Along with all the homes it destroyed and the people it made homeless, another thing that Hurricane Sandy left behind was black mold. A family on New York's Long Island may now have fallen victim to all three. The Norinder family saw their house wrecked beyond repair when the storm struck in October 2012, and after months of living in a hotel were finally able to find an apartment. But as WPIX-TV reported in a segment featured on AOL Real Estate, that apartment might be aggravating young Lucas Norinder's bronchial asthma because of a mold problem there -- even though the apartment's management insists that there was no problem there before the family of four moved in, and that the complex wasn't flooded by Sandy.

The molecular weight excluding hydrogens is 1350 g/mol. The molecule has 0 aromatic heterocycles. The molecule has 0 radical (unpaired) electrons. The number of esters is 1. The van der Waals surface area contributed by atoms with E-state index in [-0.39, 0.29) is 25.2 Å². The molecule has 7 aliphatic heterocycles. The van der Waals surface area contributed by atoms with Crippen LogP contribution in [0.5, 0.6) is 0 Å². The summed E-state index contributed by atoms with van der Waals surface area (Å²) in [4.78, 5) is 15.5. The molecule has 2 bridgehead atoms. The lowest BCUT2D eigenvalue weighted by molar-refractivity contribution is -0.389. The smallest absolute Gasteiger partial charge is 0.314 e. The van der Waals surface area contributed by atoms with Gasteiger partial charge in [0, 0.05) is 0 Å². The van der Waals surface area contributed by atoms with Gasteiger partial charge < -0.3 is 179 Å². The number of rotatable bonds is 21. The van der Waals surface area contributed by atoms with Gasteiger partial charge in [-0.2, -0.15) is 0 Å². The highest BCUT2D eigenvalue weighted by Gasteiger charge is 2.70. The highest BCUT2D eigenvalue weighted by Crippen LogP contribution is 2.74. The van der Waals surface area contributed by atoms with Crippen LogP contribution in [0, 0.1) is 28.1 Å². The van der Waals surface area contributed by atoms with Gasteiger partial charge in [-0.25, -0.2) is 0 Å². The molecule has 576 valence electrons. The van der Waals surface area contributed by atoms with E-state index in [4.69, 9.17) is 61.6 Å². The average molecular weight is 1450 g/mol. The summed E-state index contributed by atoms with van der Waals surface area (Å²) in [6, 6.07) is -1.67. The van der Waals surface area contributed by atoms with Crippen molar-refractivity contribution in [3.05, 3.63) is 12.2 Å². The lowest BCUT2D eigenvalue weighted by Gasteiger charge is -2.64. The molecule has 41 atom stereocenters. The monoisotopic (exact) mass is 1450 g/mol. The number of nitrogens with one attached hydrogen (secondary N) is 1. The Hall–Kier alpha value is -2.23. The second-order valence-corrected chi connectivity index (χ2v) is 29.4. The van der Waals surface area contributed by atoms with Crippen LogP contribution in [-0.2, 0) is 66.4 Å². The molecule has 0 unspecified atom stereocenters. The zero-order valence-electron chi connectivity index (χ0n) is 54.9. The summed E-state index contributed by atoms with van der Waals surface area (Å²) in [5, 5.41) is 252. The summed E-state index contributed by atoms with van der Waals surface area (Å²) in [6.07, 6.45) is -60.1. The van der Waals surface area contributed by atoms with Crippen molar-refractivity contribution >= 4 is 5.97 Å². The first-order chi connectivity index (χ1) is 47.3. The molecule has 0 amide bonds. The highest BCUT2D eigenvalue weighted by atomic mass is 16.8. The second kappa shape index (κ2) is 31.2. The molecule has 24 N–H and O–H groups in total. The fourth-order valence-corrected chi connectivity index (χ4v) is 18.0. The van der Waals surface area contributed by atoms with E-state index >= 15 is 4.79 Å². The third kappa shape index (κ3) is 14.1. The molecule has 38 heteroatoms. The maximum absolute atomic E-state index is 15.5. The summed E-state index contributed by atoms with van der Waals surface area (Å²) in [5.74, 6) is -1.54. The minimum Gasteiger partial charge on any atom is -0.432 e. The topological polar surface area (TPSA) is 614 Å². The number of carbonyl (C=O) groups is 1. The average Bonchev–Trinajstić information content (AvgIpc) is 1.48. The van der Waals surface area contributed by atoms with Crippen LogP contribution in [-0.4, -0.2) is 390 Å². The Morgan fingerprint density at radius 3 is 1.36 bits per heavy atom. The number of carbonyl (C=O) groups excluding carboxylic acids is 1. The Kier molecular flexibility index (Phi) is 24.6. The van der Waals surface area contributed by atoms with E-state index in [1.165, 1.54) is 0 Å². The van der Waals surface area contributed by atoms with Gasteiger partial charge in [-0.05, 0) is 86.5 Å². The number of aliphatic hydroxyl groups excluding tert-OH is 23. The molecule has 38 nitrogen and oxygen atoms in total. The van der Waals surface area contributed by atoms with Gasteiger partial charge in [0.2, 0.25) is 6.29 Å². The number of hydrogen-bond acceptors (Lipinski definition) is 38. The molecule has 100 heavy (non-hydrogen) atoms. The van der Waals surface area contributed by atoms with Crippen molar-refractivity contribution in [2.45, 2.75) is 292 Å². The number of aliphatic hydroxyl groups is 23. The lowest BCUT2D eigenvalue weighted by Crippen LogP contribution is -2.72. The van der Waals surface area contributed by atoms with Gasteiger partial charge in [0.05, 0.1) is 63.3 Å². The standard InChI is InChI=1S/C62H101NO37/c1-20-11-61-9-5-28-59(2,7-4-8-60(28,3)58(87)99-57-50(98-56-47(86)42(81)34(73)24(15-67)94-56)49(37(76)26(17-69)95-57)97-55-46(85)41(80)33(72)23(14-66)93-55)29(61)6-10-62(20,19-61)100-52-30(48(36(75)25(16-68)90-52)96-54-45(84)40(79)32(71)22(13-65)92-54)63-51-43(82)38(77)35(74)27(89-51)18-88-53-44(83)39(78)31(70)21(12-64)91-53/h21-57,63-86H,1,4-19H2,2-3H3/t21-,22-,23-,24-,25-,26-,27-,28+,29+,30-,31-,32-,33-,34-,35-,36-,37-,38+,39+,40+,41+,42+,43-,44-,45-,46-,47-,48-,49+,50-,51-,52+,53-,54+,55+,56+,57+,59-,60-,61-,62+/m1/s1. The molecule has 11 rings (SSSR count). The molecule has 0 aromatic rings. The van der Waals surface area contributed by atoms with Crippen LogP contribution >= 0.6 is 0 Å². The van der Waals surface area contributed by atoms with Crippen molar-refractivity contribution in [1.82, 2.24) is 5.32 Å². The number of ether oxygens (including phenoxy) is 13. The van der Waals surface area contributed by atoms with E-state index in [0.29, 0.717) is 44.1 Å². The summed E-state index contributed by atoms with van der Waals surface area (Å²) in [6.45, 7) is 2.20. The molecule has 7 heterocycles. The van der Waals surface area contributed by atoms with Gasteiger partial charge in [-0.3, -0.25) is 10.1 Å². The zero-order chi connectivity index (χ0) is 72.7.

In the video above, the New York TV station follows up its investigation of the Norinders' situation with a look at lab tests that show the family has a right to be concerned. It also addresses questions raised about whether the family is responsible for creating the problem and whether it might have brought the mold (pictured at left) with them when they moved in with possessions salvaged from their hurricane-damaged house. Apartment management, meanwhile, suggests that the media should instead be taking a closer look at the behavior of the Norinders.
More about toxic mold:
Who's Responsible for Mold in Your Apartment
Allergy-Proofing Your Home, Room by Room
How to Keep Toxic Mold Out of Your House
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